At first glance, not a stone seems to be left standing. The new sec. 33h ARC hardly bears any resemblance with the old sec. 33 para. 5 ARC, the to date only special limitation rule applicable to cartel damages claims in the ARC. What appears tremendous – the new sec. 33h ARC comprises eight paragraphs in total – proves also on closer consideration quite far-reaching – even though perhaps not quite as far-reaching as the multiplication of the number of paragraphs by eight may suggest. The extension of the provision text is to a large extent due to the fact that a comprehensive special limitation regime for cartel (damages) claims has been introduced into the ARC which, while primarily meant to transpose the special requirements stemming from the cartel damages directive 2014/104/EU into national law, largely reconstructs the general limitation rules as contained in the German Civil Code previously applicable to cartel (damages) claims. In that regard, the German legislator aimed at attaining consistency with the general limitation rules, and quite successfully at that. As a result, the differences are in many ways hidden in the details – which by no means is to say that they weren’t fundamental. Apart from that, the newly introduced sec. 33h ARC brings some real novelties. One thing, however, is common to (almost) all changes: they strengthen private enforcement by cartel victims.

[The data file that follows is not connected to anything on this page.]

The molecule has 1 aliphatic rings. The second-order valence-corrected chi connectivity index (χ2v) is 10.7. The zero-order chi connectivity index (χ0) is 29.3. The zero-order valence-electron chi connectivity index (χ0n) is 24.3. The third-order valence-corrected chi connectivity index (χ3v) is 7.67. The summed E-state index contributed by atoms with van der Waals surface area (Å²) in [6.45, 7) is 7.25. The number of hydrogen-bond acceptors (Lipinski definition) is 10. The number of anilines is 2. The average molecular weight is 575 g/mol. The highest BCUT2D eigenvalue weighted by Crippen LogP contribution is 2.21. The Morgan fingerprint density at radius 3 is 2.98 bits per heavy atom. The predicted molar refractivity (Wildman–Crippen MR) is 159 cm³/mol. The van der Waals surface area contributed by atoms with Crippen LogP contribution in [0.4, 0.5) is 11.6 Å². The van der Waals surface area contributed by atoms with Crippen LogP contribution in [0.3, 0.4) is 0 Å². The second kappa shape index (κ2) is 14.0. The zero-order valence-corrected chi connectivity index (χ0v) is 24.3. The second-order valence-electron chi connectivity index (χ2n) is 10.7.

In a long awaited decision, the 11th Circuit Court of Appeals held that affiliates of Public Warehousing Company, K.S.C. (PW), which was indicted for fraud, may be suspended for periods in excess of 18 months even though they were not charged or otherwise implicated in the misconduct. Agility Defense & Government Services v. U.S. Dept.
On November 26, the Food and Drug Administration (FDA) suspended the food facility registration of Sunland, Inc., a producer of nuts, and nut and seed spreads. Notably, this is the first time FDA has used its registration suspension authority, which was established by Section 102(b) of the FDA Food Safety Modernization Act (FSMA). Significantly, this
On September 19, the U.S. Government Accountability Office released a report that sheds some light on DOD’s current practices with respect to suspension and debarment. Suspension and Debarment: DOD has active referral processes but action needed to promote transparency, GAO Report to the Committee on Armed Services, U.S. Senate, September 2012, GAO-12-932 (“Report”). The Report